The results suggest that the hazard ratio of a depression diagnosis leading to CVD was 1.39 in men and 1.64 in women. The ratio of depression leading specifically to a heart attack, chest pain, stroke, heart failure, and other incidents were all higher for women than men.

Researchers acknowledged the study included several clear limitations.

Among them was the fact they were unable to gather specific details on participants’ depression symptoms or the potential influence of COVID-19. In addition, the study was observational, which means it is unable to establish causality between depression and CVD.

Women and heart attacks

While heart attacks are often associated in society (and the movies) with men more than women, the risk is equal for both genders.

The statistics on receiving treatment and dying from a heart attack, however, is less favorable for women.

“I was so happy to see that we’re finally doing research on this, but it points out several critical points,” said Dr. Evelina Grayver, a cardiologist and director of Women’s Heart Health at Central Region Northwell Health who wasn’t involved in the study.

“Cardiovascular disease is the number one cause of death in women,” Grayver told Medical News Today. “It kills more women than breast, lung, and colon cancer combined. But so many women dismiss their symptoms because women do not present with typical heart attack symptoms.”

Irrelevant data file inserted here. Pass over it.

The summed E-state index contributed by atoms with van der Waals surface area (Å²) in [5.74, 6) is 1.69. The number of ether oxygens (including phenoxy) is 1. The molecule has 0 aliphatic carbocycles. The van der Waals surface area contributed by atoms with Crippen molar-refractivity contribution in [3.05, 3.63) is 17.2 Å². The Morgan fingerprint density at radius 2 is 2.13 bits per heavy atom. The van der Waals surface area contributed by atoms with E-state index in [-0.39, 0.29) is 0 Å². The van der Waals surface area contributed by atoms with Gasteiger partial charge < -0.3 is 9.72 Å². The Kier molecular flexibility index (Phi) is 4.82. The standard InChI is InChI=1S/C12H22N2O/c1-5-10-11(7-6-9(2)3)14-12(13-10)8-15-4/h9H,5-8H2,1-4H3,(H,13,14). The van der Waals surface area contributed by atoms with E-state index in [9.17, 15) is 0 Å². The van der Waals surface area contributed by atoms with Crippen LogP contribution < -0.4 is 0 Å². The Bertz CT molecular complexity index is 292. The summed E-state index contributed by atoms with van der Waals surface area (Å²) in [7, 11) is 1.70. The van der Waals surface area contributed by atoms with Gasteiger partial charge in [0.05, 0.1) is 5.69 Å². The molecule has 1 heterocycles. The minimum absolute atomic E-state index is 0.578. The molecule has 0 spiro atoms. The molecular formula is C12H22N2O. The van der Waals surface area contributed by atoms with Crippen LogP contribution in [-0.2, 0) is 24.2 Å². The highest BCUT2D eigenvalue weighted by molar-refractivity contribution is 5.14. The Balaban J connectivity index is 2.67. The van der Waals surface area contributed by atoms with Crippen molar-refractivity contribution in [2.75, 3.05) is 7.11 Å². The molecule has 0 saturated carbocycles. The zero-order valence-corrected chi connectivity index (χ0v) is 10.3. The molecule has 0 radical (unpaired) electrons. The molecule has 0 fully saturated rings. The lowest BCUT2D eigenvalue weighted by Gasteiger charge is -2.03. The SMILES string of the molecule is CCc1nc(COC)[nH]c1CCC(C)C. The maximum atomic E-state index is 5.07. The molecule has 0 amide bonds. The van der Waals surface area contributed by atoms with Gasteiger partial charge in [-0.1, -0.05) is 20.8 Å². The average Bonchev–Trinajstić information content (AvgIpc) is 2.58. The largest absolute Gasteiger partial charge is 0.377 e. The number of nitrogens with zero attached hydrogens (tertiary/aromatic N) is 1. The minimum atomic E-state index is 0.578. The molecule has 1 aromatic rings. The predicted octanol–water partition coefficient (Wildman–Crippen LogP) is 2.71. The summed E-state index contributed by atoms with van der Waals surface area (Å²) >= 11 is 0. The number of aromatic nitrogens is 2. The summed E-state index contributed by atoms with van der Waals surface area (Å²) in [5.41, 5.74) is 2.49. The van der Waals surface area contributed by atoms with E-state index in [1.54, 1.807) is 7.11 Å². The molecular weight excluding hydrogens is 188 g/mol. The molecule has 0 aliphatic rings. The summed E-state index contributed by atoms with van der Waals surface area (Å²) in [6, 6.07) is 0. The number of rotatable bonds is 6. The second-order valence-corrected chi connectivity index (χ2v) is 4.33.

Instead of pain in the left arm or the sensation of an “elephant sitting on your chest,” Grayver said women are more likely to feel tightness in their chest, shortness of breath, fatigue, and abdominal discomfort.

Past research from the American Heart Association points out that women are 20% more likely to die within the first five years after a severe heart attack. It also notes that women were less likely to be seen in the hospital by a cardiologist and were less likely to receive prescriptions such as beta blockers and cholesterol medications.

Women and depression

Women are twice as likely Trusted Source PubMed Central Highly respected database from the National Institutes of Health Go to source to be diagnosed with depression than men.

The big question is why.

Researchers in the new study theorize that women may experience more severe and persistent symptoms. This increased intensity could further influence lifestyle habits that contribute to a person’s heart attack risk.

Women also face more unique health challenges around pregnancy and menopause. These hormonal fluctuations can easily contribute to mental health issues such as depression, anxiety, and general stress.